Alan Weiss: For example, in April of 2019 I’m doing the Million Dollar Consulting convention outside of Washinton DC. This is my fifth one. And at that convention will be 140 people or so, some of whom use me as a personal coach, some of whom just read my books and everything in between. And the people who use me to a great extent will be telling the people who don’t, “Here’s a better way to deal with Alan, you have to get engaged with this and that.” That’s evangelistic selling.
Alan Weiss: I bring them together virtually, as well as in reality. Right now, as you and I are talking, Alan’s Forums dot com is going on 24/7, people in my community automatically belong to it, people outside of it can pay to join for life, and people are exchanging ideas who wouldn’t know each other except through their knowledge of me. And so, right on the forums somebody will say, “Well you have to attend the Million Dollar Consulting College, that’s the next thing you have to do.” So you create that kind of interaction between your best clients and your prospects, so your best clients and your second best clients.
Alan Weiss: And what happens is, the evangelism is far, far more effective than personal selling.
Dave: I love it. That tip alone is worth the time that you’ve invested to be with us.
Dave: We’re talking today with Alan Weiss, he’s the author of over 60 books, if you leave a comment or a question or simply tell us how you like this episode, if you leave it on either iTunes or any of the social media outlets, and you leave me your email address, I’m going to send you a copy of Alan’s fantastic book, my favorite book of the ones he’s written, “Million Dollar Maverick.” I have ten copies left, I’ll be happy to give it to the first ten people who share a comment or a question with us.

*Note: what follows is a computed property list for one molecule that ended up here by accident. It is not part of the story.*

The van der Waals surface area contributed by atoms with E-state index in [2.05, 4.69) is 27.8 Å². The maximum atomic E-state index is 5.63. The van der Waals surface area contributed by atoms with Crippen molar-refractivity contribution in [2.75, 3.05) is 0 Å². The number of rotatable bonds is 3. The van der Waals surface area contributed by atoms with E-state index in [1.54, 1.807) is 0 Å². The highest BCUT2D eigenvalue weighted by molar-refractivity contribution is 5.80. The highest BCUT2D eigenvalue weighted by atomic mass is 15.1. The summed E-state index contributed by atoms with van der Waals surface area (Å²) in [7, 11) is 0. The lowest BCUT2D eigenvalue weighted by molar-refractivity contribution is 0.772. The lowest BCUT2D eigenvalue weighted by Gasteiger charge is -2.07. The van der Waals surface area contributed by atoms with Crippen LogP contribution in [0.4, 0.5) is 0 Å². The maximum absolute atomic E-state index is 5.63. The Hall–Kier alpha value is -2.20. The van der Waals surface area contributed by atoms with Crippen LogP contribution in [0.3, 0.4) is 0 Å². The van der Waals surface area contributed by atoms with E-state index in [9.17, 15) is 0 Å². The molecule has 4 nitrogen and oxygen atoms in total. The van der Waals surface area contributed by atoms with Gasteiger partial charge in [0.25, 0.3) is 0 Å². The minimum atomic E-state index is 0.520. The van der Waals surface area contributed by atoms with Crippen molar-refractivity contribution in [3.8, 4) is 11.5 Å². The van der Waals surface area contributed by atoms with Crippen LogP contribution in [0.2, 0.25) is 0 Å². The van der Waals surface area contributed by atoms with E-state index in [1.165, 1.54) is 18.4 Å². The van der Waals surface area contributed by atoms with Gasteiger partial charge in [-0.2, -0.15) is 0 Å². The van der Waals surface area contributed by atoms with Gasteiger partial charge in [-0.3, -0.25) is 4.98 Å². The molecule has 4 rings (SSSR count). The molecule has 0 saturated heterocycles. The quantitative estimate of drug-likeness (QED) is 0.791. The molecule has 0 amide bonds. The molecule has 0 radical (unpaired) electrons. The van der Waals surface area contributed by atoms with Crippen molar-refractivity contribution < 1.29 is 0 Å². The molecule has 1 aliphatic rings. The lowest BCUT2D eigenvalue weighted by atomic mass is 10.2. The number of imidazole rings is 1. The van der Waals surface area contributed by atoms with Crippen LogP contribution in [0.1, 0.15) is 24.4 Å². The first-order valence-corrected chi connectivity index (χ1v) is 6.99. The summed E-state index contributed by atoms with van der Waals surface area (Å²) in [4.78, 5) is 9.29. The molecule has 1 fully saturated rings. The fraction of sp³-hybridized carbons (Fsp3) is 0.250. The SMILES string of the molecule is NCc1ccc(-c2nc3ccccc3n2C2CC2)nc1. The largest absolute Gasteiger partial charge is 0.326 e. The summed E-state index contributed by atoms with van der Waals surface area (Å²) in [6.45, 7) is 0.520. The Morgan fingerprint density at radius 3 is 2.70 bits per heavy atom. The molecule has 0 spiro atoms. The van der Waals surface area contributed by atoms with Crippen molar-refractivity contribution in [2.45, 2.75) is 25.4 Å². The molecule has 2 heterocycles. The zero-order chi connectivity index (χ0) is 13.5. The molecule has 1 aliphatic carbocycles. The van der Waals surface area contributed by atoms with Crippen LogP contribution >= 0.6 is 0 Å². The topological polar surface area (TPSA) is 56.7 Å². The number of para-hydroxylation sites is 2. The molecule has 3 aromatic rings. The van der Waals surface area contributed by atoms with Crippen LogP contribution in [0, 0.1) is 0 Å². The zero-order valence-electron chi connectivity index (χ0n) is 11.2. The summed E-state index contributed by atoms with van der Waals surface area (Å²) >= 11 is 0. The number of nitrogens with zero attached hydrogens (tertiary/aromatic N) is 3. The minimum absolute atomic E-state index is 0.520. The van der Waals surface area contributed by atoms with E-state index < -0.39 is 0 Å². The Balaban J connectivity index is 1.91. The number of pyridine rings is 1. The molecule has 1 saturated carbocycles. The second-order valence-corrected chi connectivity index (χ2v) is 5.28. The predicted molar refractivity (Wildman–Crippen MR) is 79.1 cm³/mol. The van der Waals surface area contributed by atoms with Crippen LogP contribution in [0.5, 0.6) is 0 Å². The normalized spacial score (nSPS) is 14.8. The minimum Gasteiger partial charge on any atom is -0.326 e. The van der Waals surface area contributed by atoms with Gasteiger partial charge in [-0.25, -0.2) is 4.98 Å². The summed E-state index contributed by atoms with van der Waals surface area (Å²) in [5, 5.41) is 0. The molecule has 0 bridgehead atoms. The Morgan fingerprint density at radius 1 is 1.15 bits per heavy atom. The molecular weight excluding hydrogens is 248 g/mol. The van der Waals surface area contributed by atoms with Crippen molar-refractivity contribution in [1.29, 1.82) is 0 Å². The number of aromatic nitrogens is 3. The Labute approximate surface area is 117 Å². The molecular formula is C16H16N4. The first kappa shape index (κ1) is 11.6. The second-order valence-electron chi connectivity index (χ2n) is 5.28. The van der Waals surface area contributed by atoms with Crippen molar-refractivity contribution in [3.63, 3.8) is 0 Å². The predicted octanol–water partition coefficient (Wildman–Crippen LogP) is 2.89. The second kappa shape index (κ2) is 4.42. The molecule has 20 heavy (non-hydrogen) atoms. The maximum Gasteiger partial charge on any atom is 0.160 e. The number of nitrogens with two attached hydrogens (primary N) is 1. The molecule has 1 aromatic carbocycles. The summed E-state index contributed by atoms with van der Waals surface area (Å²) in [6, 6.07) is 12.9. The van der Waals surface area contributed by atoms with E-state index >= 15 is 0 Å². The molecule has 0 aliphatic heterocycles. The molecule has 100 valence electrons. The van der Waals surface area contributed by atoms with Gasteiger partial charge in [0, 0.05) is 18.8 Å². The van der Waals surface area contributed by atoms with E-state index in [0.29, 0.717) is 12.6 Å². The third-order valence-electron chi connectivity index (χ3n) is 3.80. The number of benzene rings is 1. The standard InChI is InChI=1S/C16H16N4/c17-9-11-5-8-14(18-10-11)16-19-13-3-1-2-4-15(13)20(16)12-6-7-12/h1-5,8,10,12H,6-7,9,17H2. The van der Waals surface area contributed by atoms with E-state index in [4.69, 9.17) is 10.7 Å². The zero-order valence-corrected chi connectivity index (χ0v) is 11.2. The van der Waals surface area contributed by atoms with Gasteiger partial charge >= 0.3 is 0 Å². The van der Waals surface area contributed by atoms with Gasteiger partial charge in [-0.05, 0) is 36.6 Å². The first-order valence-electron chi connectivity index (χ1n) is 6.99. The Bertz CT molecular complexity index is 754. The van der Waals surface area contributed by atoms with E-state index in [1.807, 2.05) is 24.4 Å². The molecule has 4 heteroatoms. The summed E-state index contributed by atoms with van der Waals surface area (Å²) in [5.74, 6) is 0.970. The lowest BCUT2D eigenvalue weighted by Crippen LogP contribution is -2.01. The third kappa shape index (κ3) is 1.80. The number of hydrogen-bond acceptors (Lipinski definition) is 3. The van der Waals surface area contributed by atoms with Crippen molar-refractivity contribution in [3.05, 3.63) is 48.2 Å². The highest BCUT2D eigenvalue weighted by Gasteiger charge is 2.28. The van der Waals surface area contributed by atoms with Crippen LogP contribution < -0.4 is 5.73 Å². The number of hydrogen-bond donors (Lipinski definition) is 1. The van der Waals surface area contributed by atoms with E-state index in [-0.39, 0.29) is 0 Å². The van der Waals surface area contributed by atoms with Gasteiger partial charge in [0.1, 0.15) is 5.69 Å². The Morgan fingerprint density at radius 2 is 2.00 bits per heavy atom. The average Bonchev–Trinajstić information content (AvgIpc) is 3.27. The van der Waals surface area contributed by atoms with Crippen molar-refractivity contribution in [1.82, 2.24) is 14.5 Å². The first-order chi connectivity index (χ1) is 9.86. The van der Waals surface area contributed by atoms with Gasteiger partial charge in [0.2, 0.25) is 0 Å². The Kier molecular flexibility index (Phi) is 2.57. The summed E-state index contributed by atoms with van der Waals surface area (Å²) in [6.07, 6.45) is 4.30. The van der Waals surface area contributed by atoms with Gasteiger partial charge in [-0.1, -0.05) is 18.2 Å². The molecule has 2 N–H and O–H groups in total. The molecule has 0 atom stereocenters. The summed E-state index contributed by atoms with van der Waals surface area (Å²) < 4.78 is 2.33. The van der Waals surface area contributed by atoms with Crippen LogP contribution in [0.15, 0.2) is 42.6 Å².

Dave: So, the final topic I want to discuss with you today, Alan, has been the probably the most valuable thing that I’ve gotten from you over the years. And I think I initially read, or I heard you say that when you first began down this road of helping folks with their consulting business, or helping professionals with a professional service business, you thought the biggest issue was going to be lack of financing or the inability to get financing. Yet you found out, I think either quickly or over time, that the issue was not that, and the issue was self-esteem and maintaining a healthy self-esteem while you grow your practice, while you grow your business.
Dave: And this show, the Do This Sell More Show, is designed to help sales people. And there’s no one that takes a beating in his or her self-esteem as frequently and with as much vigor as the independent sales professional or the entrepreneur starting a business, because we’re all in the sales business.
Dave: Tell me about creating and maintaining a healthy self-esteem when you’re an independent professional, or a sales executive out there.
Alan Weiss: Well you can’t let your ego be at risk, you can’t let your ego be vulnerable. You have to understand that just because you get a ‘no,’ doesn’t mean anything about your self worth. You can still be a good person, a valuable, worthy person, even though you haven’t succeeded at something. Behavior is important, not necessarily constant victories. Moreover, if you’re not failing, you’re not trying. Everybody I know, everybody I’ve respected, has failed in the midst of succeeding. And so, you can’t take a setback or a critique or a critical review, or somebody unsubscribing as some kind of personal setback. You just have to accept it as part of life.